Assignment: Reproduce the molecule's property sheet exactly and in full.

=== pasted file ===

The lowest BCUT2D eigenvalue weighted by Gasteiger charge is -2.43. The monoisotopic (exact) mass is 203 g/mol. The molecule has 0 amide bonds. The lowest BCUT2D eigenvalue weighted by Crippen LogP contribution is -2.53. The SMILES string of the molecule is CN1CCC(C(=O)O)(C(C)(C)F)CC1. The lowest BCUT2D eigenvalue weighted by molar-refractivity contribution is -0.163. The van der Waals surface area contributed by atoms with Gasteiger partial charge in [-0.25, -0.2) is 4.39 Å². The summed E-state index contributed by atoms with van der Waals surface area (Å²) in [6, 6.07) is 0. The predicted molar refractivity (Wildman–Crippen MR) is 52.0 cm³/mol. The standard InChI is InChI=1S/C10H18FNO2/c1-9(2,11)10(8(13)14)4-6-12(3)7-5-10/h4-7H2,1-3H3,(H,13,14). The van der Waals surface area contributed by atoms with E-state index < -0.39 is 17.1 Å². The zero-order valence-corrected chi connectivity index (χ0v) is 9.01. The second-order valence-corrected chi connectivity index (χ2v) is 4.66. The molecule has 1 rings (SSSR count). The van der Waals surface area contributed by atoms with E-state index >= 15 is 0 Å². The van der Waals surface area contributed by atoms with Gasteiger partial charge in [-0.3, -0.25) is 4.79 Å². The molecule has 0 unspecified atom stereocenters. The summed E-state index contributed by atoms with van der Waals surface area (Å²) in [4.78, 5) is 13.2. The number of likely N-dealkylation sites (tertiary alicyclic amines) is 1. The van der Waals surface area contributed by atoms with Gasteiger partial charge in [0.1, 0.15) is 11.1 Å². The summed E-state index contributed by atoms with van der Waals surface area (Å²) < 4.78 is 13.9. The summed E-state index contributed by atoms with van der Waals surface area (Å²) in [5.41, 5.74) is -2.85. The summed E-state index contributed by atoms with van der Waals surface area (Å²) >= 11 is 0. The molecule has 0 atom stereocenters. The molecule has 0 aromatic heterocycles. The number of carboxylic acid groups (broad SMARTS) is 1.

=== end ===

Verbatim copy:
The lowest BCUT2D eigenvalue weighted by Gasteiger charge is -2.43. The monoisotopic (exact) mass is 203 g/mol. The molecule has 0 amide bonds. The lowest BCUT2D eigenvalue weighted by Crippen LogP contribution is -2.53. The SMILES string of the molecule is CN1CCC(C(=O)O)(C(C)(C)F)CC1. The lowest BCUT2D eigenvalue weighted by molar-refractivity contribution is -0.163. The van der Waals surface area contributed by atoms with Gasteiger partial charge in [-0.25, -0.2) is 4.39 Å². The summed E-state index contributed by atoms with van der Waals surface area (Å²) in [6, 6.07) is 0. The predicted molar refractivity (Wildman–Crippen MR) is 52.0 cm³/mol. The standard InChI is InChI=1S/C10H18FNO2/c1-9(2,11)10(8(13)14)4-6-12(3)7-5-10/h4-7H2,1-3H3,(H,13,14). The van der Waals surface area contributed by atoms with E-state index < -0.39 is 17.1 Å². The zero-order valence-corrected chi connectivity index (χ0v) is 9.01. The second-order valence-corrected chi connectivity index (χ2v) is 4.66. The molecule has 1 rings (SSSR count). The van der Waals surface area contributed by atoms with E-state index >= 15 is 0 Å². The van der Waals surface area contributed by atoms with Gasteiger partial charge in [-0.3, -0.25) is 4.79 Å². The molecule has 0 unspecified atom stereocenters. The summed E-state index contributed by atoms with van der Waals surface area (Å²) in [4.78, 5) is 13.2. The number of likely N-dealkylation sites (tertiary alicyclic amines) is 1. The van der Waals surface area contributed by atoms with Gasteiger partial charge in [0.1, 0.15) is 11.1 Å². The summed E-state index contributed by atoms with van der Waals surface area (Å²) < 4.78 is 13.9. The summed E-state index contributed by atoms with van der Waals surface area (Å²) in [5.41, 5.74) is -2.85. The summed E-state index contributed by atoms with van der Waals surface area (Å²) >= 11 is 0. The molecule has 0 atom stereocenters. The molecule has 0 aromatic heterocycles. The number of carboxylic acid groups (broad SMARTS) is 1.